It’s easy to think Erik Weihenmayer is fearless.
After all, his climbing résumé is as impressive as it gets: Kilimanjaro (19,339 feet), Mount McKinley (20,320 feet), Aconcagua (22,840 feet).
Then, there’s Mount Everest.
"A lot of climbers were talking to their friends saying, ‘Here’s another yahoo who has no business being up there,’ " Weihenmayer said. "I knew that 90 percent of the people who try Everest fail. My biggest fear was people would say, ‘Of course he failed. What do you expect? He’s blind.’ "
Weihenmayer’s 2001 Everest ascent is documented in his book "Touch the Top of the World" and the film "Farther Than the Eye Can See," which makes its Valley debut Tuesday at Celebrity Theatre in Phoenix. Both offer an intimate look inside the expedition, capturing the emotion, humor and drama of the world’s highest peak.
"You doubt yourself and you keep taking it step by step," said Weihenmayer, a former teacher at Phoenix Country Day School. "Planning, organizing and strategizing. Then, you find yourself at 26,000 feet preparing for the biggest day of your life."
Weihenmayer wasn’t born blind. At age 3 he was diagnosed with retinoschesis, a degenerative disease in which the retinas become detached and gradually split. His sight was gone by 13.
He got a taste of rock climbing at summer camp; he loved the texture of rock, finding cracks and crevices.
"I climbed like a little monkey," he said. "I loved the idea of making my hands and feet become my eyes. I loved to problem-solve my way up the mountain; connect the dots and get my body to point A to point B to point C."
After he graduated from Boston College, Weihenmayer took a job teaching at Phoenix Country Day School.
"It was in Arizona that I became a weekend warrior," he said. "I started going to the Phoenix Rock Gym and started climbing a lot in the desert."
And he kept raising the stakes: He climbed Mount McKinley in Alaska, Mount Aconcagua in Argentina, Mount Vinson in Antarctica and Mount Kilimanjaro in Tanzania. Then the buzz began. Was Weihenmayer going to make a run at the "seven summits," the highest mountains on each of the seven continents?
"I wasn’t thinking I could do all seven," he said. "I guess you have that goal in your mind but you don’t want to spout it to the world."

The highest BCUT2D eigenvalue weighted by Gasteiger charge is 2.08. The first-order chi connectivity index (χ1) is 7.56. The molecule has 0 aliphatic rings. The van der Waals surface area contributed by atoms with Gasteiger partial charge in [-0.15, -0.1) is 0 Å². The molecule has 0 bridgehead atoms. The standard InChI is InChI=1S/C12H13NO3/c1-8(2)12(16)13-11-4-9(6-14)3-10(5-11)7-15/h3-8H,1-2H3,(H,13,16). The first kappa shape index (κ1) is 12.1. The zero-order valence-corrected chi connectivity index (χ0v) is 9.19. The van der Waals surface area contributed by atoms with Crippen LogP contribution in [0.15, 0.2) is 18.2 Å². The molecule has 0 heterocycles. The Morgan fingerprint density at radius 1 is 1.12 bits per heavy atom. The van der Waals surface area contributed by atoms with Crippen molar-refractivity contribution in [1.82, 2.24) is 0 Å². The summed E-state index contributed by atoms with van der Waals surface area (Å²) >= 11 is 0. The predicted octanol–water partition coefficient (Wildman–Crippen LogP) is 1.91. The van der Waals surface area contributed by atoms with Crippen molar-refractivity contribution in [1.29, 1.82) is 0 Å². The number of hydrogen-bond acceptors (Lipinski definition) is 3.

Then a friend asked: How about climbing Everest?
Mount Everest: 29,035 feet. Sudden storms. Freezing temperatures. Little oxygen. The most hostile, lifethreatening climb on the planet.
"I thought if I could climb Mount Everest and stand on the summit, it would transform the image of blindness and forever change what it means to be blind," Weihenmayer said.
He assembled a team of world-class climbers, including Pasquale Scaturro, a veteran of seven Himalayan expeditions.
"I knew I couldn’t get to the summit of Everest alone," Weihenmayer said. "It would depend on friends."
He used poles to find tracks made by climbers ahead of him, stepped in their footprints. On ice fields, ridges and steep drop-offs, his partners shouted instructions and used bells to signal dangers ahead.
On May 25, 2001, Weihenmayer became the first blind man to reach the top of the world. On Sept. 5, 2002, standing on top of Mount Kosciusko in Australia, Weihenmayer completed his quest to climb the seven summits, joining 100 mountaineers worldwide who have accomplished the feat.
"I really strive in my life to be motivated by positive things," he said. "Everyone who climbs with me trusts me. Every single one of them signed up without a moment of hesitation. I figured 13 people believing in me was enough."
Weihenmayer continues to climb — and inspire. In May he and several Everest team members will teach mountaineering to children at a Tibetan school for the blind. In the fall, he and five of the best students will scale a 21,000-foot peak.
"I have a lot of personal goals left to accomplish," he said, "a lot of personal mountains I still need to climb."
Adventure on tap
What: Erik Weihenmayer signs his book "Touch the Top of the World" and attends the Valley premiere of the movie "Farther Than the Eye Can See"
When: Reception 6 p.m. Tuesday, screening 7:30 p.m.
Where: Celebrity Theatre, 440 N. 32nd St., Phoenix
Cost: $35 reserved seating, $20 general admission; benefits the Foundation for Blind Children
Information: (602) 331-1470; tickets: (602) 267-1600